Blades are pre-tempered by the manufacturers and, if used correctly, will last a long time. Rough play or full lunges at close quarters will result in badly bent blades. A blade kinked in the opposite way to the natural bend should be discarded, as it is dangerous. If you get a large bend the other way, lay the foil on the floor and draw your foot several times along the blade, then use your hands to straighten it. if you draw the blade at an angle it could break.

Maintenance of masks includes regular checks to see that the mesh is not damaged. After use, they should be wiped dry as breath condenses on the wire, as does perspiration. The stitching in mask and clothing should also be checked regularly and any necessary repair undertaken by a professional.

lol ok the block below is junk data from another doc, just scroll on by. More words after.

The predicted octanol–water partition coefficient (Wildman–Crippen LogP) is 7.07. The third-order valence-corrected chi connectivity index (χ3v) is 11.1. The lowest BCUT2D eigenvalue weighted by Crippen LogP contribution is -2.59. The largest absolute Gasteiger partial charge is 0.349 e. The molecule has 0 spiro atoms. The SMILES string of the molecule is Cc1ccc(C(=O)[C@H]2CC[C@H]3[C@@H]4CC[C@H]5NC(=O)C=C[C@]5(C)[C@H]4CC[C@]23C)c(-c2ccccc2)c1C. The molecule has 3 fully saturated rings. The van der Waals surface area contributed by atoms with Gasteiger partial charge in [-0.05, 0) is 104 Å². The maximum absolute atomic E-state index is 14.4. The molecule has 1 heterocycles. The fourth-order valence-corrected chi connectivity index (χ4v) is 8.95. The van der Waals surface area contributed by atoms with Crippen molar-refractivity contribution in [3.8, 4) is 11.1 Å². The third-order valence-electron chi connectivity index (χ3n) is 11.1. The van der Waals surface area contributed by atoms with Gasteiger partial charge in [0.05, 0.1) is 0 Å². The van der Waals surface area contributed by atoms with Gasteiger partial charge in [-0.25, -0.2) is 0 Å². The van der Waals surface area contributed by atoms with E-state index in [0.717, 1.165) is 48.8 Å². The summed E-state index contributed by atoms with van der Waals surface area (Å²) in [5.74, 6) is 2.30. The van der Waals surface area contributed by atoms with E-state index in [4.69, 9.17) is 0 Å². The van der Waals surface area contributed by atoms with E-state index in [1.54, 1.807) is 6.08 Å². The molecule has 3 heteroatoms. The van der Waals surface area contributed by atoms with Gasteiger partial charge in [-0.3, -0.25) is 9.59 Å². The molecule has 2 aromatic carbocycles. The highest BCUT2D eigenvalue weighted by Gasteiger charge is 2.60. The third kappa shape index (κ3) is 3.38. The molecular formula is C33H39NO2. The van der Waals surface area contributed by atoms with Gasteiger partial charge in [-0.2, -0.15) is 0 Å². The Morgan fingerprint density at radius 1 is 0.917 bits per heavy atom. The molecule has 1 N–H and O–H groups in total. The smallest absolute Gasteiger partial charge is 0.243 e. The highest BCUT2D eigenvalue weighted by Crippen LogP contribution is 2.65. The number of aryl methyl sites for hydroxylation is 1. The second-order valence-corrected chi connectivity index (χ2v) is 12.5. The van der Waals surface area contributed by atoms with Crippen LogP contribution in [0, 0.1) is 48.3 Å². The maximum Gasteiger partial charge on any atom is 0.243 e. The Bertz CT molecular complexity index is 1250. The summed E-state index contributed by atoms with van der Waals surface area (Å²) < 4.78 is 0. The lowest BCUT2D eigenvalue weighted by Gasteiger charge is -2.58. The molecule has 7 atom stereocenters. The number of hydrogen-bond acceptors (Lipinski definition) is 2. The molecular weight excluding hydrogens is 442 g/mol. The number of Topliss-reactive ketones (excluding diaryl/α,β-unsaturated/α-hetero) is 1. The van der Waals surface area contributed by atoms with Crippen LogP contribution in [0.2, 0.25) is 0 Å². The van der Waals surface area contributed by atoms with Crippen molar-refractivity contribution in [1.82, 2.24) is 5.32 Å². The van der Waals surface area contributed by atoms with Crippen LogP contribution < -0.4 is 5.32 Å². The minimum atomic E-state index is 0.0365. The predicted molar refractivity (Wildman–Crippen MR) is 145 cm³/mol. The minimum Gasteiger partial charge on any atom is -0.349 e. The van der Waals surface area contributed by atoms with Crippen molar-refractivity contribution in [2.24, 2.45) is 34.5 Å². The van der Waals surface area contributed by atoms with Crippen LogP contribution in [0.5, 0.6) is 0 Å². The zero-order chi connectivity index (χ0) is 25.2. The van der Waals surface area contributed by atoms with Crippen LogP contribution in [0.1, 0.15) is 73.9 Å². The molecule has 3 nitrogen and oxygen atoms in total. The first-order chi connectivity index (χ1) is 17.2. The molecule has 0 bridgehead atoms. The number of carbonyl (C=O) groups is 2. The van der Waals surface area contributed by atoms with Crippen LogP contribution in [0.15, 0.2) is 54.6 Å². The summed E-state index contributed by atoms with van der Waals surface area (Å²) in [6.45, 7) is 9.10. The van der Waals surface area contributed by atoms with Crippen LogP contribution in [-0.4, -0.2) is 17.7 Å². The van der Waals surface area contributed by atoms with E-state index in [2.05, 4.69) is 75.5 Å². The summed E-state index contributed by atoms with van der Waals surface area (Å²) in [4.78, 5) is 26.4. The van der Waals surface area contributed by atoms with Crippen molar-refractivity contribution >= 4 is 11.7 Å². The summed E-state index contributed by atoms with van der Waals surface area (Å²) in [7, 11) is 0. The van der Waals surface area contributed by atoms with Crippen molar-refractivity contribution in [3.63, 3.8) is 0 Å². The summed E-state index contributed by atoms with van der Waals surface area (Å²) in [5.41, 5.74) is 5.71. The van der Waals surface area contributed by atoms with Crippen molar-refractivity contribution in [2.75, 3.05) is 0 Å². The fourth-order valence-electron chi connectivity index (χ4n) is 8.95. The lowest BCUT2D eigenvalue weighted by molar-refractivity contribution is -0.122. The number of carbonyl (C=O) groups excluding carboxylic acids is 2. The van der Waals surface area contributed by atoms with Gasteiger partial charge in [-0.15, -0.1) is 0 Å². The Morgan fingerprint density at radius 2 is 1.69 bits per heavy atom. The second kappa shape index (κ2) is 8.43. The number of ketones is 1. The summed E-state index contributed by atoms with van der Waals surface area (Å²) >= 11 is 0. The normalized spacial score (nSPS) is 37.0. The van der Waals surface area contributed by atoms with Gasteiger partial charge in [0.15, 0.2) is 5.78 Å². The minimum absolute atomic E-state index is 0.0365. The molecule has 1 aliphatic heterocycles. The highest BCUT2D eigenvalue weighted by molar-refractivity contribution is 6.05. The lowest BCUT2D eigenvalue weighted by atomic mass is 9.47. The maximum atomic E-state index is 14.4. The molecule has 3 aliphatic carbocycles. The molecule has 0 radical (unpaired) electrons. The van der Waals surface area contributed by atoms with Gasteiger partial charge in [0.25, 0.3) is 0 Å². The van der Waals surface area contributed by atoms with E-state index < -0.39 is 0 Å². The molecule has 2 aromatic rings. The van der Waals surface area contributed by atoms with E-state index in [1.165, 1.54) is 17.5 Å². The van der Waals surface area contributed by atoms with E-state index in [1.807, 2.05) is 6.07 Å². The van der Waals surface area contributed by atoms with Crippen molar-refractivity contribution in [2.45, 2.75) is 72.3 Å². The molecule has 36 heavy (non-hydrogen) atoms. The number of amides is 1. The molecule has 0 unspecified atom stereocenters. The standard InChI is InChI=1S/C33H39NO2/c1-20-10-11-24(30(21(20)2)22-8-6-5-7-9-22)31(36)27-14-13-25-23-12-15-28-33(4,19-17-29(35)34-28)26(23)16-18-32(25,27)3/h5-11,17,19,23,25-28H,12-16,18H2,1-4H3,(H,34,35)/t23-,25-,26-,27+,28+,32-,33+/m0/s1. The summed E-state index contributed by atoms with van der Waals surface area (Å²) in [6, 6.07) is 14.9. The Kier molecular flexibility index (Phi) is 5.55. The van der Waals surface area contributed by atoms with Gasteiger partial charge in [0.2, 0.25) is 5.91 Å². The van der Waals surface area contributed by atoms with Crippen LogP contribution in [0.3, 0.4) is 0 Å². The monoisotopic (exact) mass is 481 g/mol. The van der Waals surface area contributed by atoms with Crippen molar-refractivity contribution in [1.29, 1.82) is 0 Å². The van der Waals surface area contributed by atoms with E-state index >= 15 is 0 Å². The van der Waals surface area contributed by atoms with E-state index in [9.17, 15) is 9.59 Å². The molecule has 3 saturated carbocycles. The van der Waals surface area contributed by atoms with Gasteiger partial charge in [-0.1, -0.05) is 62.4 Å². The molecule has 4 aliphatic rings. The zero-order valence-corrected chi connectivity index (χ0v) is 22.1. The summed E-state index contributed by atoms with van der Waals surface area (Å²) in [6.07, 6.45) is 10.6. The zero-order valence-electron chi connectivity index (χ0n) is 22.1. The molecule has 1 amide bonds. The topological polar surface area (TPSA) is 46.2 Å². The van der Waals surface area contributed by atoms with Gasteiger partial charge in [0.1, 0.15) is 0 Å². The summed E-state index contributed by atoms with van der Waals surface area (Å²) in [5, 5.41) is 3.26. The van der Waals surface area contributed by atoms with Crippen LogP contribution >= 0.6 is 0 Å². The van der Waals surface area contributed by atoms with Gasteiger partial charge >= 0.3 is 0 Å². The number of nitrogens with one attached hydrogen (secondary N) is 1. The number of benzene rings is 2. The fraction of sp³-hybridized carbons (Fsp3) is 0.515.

Instructions for Rewiring Electric Foils

1. Remove blade from weapon.

2. Remove retaining grub screws, also tension spring and tip; clean tip with cleaning fluid.

3. Remove wire from blade (it might need to be prised out), a Stanley blade will do the trick. Break the wire at base point.

4. Remove the wire contacts inside the base by pushing a paper clip or similar wire into the base from the blade.

5. Clean blade thoroughly. Remove all traces of the old resin.

6. With the groove in the blade uppermost, bend the tang downwards so that the end of the tang is 2 1/2cm (1in) out of line with the blade. Also bend the blade downwards about 6cm (2 3/8 in) from the shoulder. This ensures that the blade wire will sit down at the shoulder where the blade groove is shallow. Wind some tape around the middle of the tang.